As high school seniors will soon be celebrating “Decision Day”, the annual tug of war regarding paying for college arrives at my doorstep. Even parents who have addressed this issue in an agreement find [new] ways to fight about it.
A recent case exemplifies this . The parties have 3 children and had agreed years earlier that “they would each contribute to the costs of each child’s college education to the extent of their financial ability upon their consent to the chosen college, which consent was not to be unreasonably withheld”. Common language in a divorce agreement. The Mother kept the Father informed of the college search and acceptances. When the child selected her school, the Father paid half of the deposit. After that, he made no further payment.
After a trial before a Support Magistrate, objections to a Family Court Judge, the case wound its way to the Appellate Division. The Mother argued that the Father had intentionally reduced his income and underreported his moonlighting work. At trial the Father testified that he earned a profit of $1,500 each year from his outside work. However, the Mother showed that the Father had bank statements with substantial unexplained cash deposits and purchases of business equipment. In addition, the Father had signed a mortgage application stating his business earnings were $4,000 per month! While the higher figure certainly made the Father a more attractive candidate as a borrower, he cannot have it both ways, that is higher income for borrowing but lower income for support. Further, the Father did not turn over all of his tax and business records, leading the Court to say “hmmmm…..”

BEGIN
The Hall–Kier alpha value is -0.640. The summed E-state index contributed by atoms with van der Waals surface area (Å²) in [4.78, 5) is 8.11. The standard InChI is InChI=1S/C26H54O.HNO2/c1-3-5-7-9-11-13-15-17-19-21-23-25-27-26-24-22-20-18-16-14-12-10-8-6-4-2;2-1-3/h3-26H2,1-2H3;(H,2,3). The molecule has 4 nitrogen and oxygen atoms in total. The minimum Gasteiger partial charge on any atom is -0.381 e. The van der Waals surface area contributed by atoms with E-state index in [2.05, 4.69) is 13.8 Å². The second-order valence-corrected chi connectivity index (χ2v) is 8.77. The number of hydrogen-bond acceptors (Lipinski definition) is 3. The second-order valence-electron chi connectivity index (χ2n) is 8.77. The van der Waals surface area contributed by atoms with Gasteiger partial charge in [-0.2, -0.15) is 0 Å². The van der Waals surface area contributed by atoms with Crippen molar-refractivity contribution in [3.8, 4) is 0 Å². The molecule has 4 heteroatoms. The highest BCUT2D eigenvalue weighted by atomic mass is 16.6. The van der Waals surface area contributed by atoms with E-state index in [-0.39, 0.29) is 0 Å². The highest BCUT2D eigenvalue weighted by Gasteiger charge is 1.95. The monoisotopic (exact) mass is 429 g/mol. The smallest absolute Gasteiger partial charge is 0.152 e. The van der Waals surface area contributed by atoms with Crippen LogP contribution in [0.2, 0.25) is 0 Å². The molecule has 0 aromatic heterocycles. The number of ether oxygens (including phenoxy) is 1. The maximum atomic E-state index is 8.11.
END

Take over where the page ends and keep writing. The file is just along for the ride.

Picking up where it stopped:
The Father also argued that he was no longer able to work overtime but produced no documentation or witnesses. The court looked at the Father’s ability to earn, not just his earnings.
While this case worked its way through the court system, the child completed several semesters of college, forcing the Mother to take an early distribution from her retirement account to pay for it. In the end, the Father had to reimburse the Mother, and was required to pay for 50% of college as the parents’ incomes were approximately equal. In addition, the case was sent back to Family Court to determine how much the Father had to pay towards the Mother’s attorney’s fees.
April 2020 Margaret Tabak